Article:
|After working on tons of Burda's over the last year*, I have finally developed a method of tracing, marking, cutting, & sewing.
When I learned to sew, I was taught the old cut the pattern out on the "cut" lines and then sew it using the pre-determined seam allowance. Converting to Burda patterns (seam lines, not cutting lines) was a real challenge. I tried lots of different methods and finally settled on, and fined tuned this one:
trace pattern to tracing paper (using pencil)
cut the pattern pieces (paper, not the fabric yet) on the "seam" lines (the lines that you traced) also, cut the pattern's darts, pleats, etc., open along one edge and fold open.
step three (partly optional):
lay pattern pieces on fabric, pin lightly and very roughly, cut a big hem allowance around the edges (you can even skip this step and cut later, if you want.)
with pattern pieces on the fabric, trace along outside edge (I like using the little french-made crayon/chalk marking tool search for it as: "BOHIN CHALK PENCIL" -- will add a link to the tool's picture soon.) I also have discovered that I actually like to hand baste for marking as well -- especially if the fabric is bumpy. Note: you will need to trace one right and one wrong side of the pattern piece--unless it's a single piece (i.e. not cut on a double layer of fabric) and, always mark on the wrong side of your fabric.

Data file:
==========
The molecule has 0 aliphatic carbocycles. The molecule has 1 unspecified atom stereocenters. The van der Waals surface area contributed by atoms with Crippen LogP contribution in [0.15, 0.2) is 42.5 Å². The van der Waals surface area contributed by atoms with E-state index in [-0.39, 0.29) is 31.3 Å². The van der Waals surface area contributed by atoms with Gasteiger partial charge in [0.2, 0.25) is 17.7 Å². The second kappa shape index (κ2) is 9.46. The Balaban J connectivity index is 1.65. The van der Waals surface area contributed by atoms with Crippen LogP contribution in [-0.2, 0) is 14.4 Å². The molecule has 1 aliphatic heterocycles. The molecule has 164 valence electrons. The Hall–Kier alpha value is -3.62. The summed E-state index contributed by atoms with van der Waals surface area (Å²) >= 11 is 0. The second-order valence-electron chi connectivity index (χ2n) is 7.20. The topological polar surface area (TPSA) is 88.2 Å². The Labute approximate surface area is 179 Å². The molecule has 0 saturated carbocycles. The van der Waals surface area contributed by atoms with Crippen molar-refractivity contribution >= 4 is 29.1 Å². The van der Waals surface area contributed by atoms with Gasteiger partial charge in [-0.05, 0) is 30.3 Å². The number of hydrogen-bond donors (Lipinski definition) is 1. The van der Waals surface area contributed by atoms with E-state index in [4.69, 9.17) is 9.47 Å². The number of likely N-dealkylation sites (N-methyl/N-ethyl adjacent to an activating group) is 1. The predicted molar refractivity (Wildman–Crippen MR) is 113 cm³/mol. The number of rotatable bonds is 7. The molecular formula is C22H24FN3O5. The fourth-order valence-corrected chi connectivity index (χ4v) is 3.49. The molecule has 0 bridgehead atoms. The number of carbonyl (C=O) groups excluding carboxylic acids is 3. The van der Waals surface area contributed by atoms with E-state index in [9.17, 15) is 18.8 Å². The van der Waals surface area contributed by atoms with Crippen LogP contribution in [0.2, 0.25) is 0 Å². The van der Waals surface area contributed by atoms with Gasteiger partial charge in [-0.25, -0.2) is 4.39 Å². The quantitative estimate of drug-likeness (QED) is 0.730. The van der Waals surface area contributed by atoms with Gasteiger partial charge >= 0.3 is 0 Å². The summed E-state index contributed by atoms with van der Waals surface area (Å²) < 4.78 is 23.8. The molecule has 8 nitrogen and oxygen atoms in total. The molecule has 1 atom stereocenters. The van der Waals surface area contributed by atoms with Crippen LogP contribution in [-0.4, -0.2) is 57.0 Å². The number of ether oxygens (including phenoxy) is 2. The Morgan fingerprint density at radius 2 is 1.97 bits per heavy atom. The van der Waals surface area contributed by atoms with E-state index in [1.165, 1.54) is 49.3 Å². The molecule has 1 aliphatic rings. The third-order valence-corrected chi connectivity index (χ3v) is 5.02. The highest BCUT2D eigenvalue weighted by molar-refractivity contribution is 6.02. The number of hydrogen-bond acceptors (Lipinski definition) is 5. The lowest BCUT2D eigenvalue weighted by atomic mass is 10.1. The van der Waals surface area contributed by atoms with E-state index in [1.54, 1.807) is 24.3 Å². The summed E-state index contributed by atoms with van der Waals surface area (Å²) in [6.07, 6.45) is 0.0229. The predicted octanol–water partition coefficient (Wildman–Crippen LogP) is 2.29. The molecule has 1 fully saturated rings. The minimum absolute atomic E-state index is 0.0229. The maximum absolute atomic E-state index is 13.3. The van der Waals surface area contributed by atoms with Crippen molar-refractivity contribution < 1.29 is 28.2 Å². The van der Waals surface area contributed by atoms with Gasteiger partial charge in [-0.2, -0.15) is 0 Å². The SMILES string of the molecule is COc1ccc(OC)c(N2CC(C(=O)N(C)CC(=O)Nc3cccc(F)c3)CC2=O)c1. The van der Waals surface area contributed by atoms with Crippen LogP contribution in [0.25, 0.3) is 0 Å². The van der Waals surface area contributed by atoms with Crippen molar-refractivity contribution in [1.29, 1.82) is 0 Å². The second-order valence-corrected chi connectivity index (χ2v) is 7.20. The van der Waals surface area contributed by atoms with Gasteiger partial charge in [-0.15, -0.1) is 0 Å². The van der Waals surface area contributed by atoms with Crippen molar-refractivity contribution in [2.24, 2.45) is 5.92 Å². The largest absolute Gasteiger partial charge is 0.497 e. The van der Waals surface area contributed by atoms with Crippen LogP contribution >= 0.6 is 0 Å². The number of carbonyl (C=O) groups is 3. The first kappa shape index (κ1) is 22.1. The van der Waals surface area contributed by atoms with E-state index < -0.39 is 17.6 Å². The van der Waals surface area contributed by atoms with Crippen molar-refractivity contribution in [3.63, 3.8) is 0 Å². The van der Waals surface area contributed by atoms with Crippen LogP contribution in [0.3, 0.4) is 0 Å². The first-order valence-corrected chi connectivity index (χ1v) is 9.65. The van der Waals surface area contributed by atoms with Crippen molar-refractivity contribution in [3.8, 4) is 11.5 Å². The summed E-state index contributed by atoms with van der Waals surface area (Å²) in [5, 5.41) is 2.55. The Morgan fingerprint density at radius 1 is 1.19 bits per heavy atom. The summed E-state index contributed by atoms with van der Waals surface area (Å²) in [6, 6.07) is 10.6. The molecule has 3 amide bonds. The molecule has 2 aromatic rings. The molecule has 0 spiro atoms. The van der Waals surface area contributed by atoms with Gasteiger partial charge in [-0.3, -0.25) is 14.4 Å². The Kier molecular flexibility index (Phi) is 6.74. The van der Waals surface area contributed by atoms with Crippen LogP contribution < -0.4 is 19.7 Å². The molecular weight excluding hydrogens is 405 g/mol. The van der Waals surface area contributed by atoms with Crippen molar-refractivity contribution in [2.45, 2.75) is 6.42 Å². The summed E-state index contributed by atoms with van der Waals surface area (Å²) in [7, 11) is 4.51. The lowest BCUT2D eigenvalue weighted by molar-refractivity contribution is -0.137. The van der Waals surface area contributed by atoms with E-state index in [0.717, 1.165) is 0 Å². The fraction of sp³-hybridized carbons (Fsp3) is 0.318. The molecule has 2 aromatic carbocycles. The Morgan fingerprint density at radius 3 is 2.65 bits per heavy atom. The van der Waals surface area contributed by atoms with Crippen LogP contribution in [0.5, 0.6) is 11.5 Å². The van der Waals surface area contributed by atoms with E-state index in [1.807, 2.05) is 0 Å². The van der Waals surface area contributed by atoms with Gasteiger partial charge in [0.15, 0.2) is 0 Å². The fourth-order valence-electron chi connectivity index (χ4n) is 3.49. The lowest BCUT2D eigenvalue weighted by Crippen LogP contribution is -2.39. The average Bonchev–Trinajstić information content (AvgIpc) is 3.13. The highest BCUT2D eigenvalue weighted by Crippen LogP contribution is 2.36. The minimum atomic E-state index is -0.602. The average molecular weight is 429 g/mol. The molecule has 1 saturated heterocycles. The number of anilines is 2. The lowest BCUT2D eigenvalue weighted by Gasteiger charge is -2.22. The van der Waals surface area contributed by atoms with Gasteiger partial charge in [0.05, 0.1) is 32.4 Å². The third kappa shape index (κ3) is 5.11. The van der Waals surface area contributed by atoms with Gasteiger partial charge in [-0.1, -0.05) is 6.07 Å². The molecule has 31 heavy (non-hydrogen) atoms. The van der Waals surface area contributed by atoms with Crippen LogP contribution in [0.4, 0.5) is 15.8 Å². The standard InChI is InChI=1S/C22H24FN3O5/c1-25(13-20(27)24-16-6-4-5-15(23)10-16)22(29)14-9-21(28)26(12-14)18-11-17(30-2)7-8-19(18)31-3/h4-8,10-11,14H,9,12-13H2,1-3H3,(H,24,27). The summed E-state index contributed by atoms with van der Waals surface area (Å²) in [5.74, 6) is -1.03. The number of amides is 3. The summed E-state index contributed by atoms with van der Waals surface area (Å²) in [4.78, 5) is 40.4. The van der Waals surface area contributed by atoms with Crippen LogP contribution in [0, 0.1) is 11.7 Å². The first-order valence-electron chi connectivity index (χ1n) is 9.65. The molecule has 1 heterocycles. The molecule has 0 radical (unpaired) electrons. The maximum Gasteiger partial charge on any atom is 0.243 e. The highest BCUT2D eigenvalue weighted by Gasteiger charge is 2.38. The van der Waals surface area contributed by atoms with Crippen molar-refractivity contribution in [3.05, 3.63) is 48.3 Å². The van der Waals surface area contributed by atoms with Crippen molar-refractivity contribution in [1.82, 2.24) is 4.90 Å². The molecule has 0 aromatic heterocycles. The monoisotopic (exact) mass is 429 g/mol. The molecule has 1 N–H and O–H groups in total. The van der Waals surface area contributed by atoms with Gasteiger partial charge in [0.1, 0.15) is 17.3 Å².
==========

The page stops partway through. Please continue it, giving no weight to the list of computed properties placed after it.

get the serger out and serge all of the edges the same distance from the marked seam line (your edges are now finished AND you have "cut" out your pattern pieces! Two birds with one stone) You can also do this step without thread--just let the serger cut your exact seam allowances if you prefer to keep the edges unfinished prior to sewing the pieces together.
line up the serged lines and then sew along the marked seam line or the correct distance from the edges if you are sewing on the right side of the fabric. Voila! Dishes are done baby
note: I don't cut out any piece that needs to be fully interfaced. I just cut out the interfacing, fuse it to a bigger piece of fabric and then serger using the same distance from the seam line as I used on the other pattern pieces.
*I wrote this tip a few years ago as a bonus to a pattern review. While browsing my old reviews today, I ran across it again. Back then in the review, I promised to post it as a tip (better late than never?)